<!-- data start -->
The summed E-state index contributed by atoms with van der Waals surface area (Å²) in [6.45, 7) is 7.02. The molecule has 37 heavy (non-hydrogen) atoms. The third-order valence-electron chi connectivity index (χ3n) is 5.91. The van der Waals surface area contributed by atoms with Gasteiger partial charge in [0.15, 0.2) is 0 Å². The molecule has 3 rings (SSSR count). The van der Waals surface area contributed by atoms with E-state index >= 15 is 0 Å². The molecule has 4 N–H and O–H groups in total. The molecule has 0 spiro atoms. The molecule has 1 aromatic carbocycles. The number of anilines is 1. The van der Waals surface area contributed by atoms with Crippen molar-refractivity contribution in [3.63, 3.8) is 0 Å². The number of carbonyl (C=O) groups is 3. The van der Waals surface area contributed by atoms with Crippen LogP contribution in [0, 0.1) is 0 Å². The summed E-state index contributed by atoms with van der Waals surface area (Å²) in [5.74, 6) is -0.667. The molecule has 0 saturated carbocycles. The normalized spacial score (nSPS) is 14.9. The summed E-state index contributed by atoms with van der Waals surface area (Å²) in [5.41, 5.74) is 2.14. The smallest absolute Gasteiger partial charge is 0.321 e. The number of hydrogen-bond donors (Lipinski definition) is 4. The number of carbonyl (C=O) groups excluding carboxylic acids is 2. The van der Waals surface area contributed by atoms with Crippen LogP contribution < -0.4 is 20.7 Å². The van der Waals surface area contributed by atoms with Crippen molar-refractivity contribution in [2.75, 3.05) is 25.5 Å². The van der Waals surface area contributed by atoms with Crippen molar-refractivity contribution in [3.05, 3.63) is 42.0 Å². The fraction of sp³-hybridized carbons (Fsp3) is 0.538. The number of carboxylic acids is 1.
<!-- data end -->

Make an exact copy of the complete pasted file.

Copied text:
The summed E-state index contributed by atoms with van der Waals surface area (Å²) in [6.45, 7) is 7.02. The molecule has 37 heavy (non-hydrogen) atoms. The third-order valence-electron chi connectivity index (χ3n) is 5.91. The van der Waals surface area contributed by atoms with Gasteiger partial charge in [0.15, 0.2) is 0 Å². The molecule has 3 rings (SSSR count). The van der Waals surface area contributed by atoms with E-state index >= 15 is 0 Å². The molecule has 4 N–H and O–H groups in total. The molecule has 0 spiro atoms. The molecule has 1 aromatic carbocycles. The number of anilines is 1. The van der Waals surface area contributed by atoms with Crippen molar-refractivity contribution in [3.63, 3.8) is 0 Å². The number of carbonyl (C=O) groups is 3. The van der Waals surface area contributed by atoms with Crippen LogP contribution in [0, 0.1) is 0 Å². The summed E-state index contributed by atoms with van der Waals surface area (Å²) in [5.74, 6) is -0.667. The molecule has 0 saturated carbocycles. The normalized spacial score (nSPS) is 14.9. The summed E-state index contributed by atoms with van der Waals surface area (Å²) in [5.41, 5.74) is 2.14. The smallest absolute Gasteiger partial charge is 0.321 e. The number of hydrogen-bond donors (Lipinski definition) is 4. The number of carbonyl (C=O) groups excluding carboxylic acids is 2. The van der Waals surface area contributed by atoms with Crippen LogP contribution < -0.4 is 20.7 Å². The van der Waals surface area contributed by atoms with Crippen molar-refractivity contribution in [2.75, 3.05) is 25.5 Å². The van der Waals surface area contributed by atoms with Crippen molar-refractivity contribution in [3.05, 3.63) is 42.0 Å². The fraction of sp³-hybridized carbons (Fsp3) is 0.538. The number of carboxylic acids is 1.